PHILADELPHIA (AP) — Two women who wed in Massachusetts before moving to Pennsylvania asked a federal court on Thursday to force their new home state to recognize the marriage, as it does for opposite-sex couples.
The plaintiffs, Isabelle Barker and Cara Palladino, say they are being denied about 600 marriage-related benefits, from filing joint state tax returns to co-owning property. They also have encountered reams of paperwork for health care coverage and prepared legal documents to protect the interests of their son — red tape they say wouldn't be needed if their marriage was recognized.
"My Massachusetts marriage certificate is the same as any other couple that comes from Massachusetts," Palladino said. "It seems to me that that's the essence of discrimination. If you're taking the same piece of paper and you're treating it differently because of our status, that doesn't seem fair."
Pennsylvania is the only state in the northeastern U.S. without same-sex marriage or civil unions. Like 36 other states, it also does not recognize gay marriages performed legally in other jurisdictions. The lawsuit filed Thursday asks a judge to declare unconstitutional the state law barring recognition of such unions.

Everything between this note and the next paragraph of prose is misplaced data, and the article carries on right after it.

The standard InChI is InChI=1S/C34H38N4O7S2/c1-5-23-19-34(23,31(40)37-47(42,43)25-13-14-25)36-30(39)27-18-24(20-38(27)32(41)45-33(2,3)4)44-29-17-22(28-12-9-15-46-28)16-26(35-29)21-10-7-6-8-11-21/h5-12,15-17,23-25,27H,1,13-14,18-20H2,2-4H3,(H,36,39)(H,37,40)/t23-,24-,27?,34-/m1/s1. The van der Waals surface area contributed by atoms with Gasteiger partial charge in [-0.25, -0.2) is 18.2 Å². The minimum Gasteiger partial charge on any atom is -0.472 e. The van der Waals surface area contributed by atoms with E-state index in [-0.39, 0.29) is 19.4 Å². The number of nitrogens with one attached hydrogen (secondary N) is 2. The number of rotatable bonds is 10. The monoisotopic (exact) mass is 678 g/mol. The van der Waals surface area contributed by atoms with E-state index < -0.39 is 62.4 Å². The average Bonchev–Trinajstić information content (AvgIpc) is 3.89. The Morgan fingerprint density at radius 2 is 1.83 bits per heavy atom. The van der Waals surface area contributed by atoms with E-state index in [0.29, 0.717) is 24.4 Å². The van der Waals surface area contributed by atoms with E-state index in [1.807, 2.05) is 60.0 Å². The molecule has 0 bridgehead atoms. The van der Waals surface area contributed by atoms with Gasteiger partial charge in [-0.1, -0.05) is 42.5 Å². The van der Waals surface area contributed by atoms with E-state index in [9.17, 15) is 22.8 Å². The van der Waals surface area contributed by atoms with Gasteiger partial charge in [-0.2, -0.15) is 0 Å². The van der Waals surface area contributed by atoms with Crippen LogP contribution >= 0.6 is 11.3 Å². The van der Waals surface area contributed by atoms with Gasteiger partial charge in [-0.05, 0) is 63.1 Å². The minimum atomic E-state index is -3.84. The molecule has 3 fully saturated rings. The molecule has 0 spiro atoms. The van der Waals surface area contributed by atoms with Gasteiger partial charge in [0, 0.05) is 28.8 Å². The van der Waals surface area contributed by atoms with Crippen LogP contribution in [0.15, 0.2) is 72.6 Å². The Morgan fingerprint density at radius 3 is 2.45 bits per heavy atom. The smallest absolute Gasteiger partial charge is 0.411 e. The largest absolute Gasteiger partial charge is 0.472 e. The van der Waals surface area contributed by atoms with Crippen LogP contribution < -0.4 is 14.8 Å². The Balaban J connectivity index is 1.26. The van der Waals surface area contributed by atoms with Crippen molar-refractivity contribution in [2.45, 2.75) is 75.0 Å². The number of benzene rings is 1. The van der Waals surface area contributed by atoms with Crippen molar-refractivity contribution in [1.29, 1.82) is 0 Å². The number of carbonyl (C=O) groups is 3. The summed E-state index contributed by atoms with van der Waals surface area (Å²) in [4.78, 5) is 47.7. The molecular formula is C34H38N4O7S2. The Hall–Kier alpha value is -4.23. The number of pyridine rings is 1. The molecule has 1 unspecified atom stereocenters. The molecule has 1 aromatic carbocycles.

At a news conference overlooking Independence Hall, lawyers for Barker and Palladino said the statute infringes on the pair's constitutional right to travel among states without penalty and violates the guarantee that states will respect each other's judgments and decrees.
The lawsuit notes Pennsylvania honors opposite-sex marriages performed elsewhere "without qualification or question." Yet the plaintiffs "are denied the basic rights that were conferred on them by another sovereign state, solely because of a discriminatory, arbitrary and irrational distinction," it says.
Palladino and Barker lived in Massachusetts when they got married in 2005 and moved to Philadelphia later that year when Barker got a job at Bryn Mawr College. The couple had a son in 2009, and Barker said the boy has begun asking if his parents are married.